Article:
The secret behind the defeat at Waterloo
At the beginning of the 1800s Jean-Remy Moët and Napoleon quickly became friends. Napoleon, who loved Chambertin, was also very taken with the very regal characteristics of Moët & Chandon’s champagne. This close friendship with Jean-Remy lasted an entire decade, during which time Napoleon visited Jean-Remy at his estate in Épernay, where he had even built a guest villa for the Emperor. Before setting out on his military expeditions, Napoleon made it a habit to travel through the Champagne region and stock up on what he called "a vital and fortifying drink” for his troops. It has even been said that Napoleon lost at Waterloo because he didn’t have enough time to replenish his stock of champagne, instead having to serve his troops Belgian beer before entering battle.
Enjoying the favour of Napoleon, Jean-Remy Moët became the most famous winemaker of his time, and many royals and heads of state honoured him with visits to his estate. In 1814 his guest list included such dignitaries as Tsar Alexander I of Russia, Emperor Francis I of Austria, Grand Duke of Baden and the Duke of Wellington, just to name a few.
Moët & Chandon Impérial is a complete, generous and dynamic Champagne made of chardonnay, pinot noir and pinot meunier. Moët Impérial is the House’s iconic Champagne. Created in 1869, it embodies Moët & Chandon’s unique style- a style distinguished by its bright fruitiness, its seductive palate and its elegant maturity.
Created from more than 100 different wines, of which 20% to 30% are reserve wines specially selected to enhance its maturity, complexity and constancy, the assemblage reflects the diversity and complementarity of the three grapes varietals :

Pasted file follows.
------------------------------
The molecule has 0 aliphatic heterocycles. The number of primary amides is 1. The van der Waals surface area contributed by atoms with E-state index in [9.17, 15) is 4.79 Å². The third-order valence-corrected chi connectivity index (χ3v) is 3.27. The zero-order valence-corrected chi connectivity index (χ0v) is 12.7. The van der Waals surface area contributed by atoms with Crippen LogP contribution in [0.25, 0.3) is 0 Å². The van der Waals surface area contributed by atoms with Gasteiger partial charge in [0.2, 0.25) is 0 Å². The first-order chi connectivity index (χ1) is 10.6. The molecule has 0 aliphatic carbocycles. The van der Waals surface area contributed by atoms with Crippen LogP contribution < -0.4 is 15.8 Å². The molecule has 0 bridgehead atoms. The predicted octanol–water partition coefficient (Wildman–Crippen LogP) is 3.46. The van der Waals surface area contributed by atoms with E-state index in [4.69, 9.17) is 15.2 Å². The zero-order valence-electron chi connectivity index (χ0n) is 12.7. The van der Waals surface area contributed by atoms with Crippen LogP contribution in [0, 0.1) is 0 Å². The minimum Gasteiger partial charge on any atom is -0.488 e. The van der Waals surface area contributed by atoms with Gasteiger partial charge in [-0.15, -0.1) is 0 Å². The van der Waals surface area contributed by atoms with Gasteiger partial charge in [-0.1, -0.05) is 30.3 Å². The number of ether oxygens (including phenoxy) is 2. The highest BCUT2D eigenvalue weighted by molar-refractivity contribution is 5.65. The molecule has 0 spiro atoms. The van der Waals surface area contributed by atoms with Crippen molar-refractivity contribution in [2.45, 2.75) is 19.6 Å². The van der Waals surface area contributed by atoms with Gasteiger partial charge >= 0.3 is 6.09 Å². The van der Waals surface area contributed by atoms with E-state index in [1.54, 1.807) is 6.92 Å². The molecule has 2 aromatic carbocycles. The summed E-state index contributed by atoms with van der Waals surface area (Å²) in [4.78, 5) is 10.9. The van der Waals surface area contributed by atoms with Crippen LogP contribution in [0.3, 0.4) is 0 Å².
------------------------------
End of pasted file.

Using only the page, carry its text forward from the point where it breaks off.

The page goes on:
The body of Pinot Noir:
30 to 40%
The suppleness of Pinot Meunier:
30 to 40%
The finesse of Chardonnay:
20 to 30%
Dosage: 9 g/litre
The world’s best wine vintage – 1947?
If the wine producers from different regions were asked to name the best vintages from their winemaking history, the most would name 1947 as one of the great ones. If we then compared them together there would be most likely only one vintage that the most if not every producer had named on list – 1947.
The vintage 1947 was a magical vintage. It remains in the history as one of the only vintages that all well-established quality wine regions in the world were blessed with superb weather conditions. The heat waves were experienced all around the world and for instance the whole Europe was bating under scorching sun and experiencing a heat wave during the summer. This resulted very concentrated and highly ripe grapes. The producers had challenges to handle the very ripe grapes with high sugar levels as there was a constant risk of bacterial contamination in less hygienic cellars that had no artificial cooling systems. As there was no technology to use, many invoked on huge blocks of ice to cool the room temperature down and even putting ice in their fermentation tanks.
This vintage has proven to yield very long lasting wines from all around the world. The wines are marked with sweet and ripe fruit character and warming alcohol. Due to the poorly hygenic winemaking facilities, many of the wines show volatile characters. Some might find this as a fault, but for many mature wine lovers this feature is even a preferred character. However, when buying the wines from this vintage, one should be aware that there is high level of bottle variations and the risk of having highly volatile wines is remarkably high.
In Champagne, the vintage was outstanding. The heat wave lead to very early harvest. The yields were however smaller than on average year.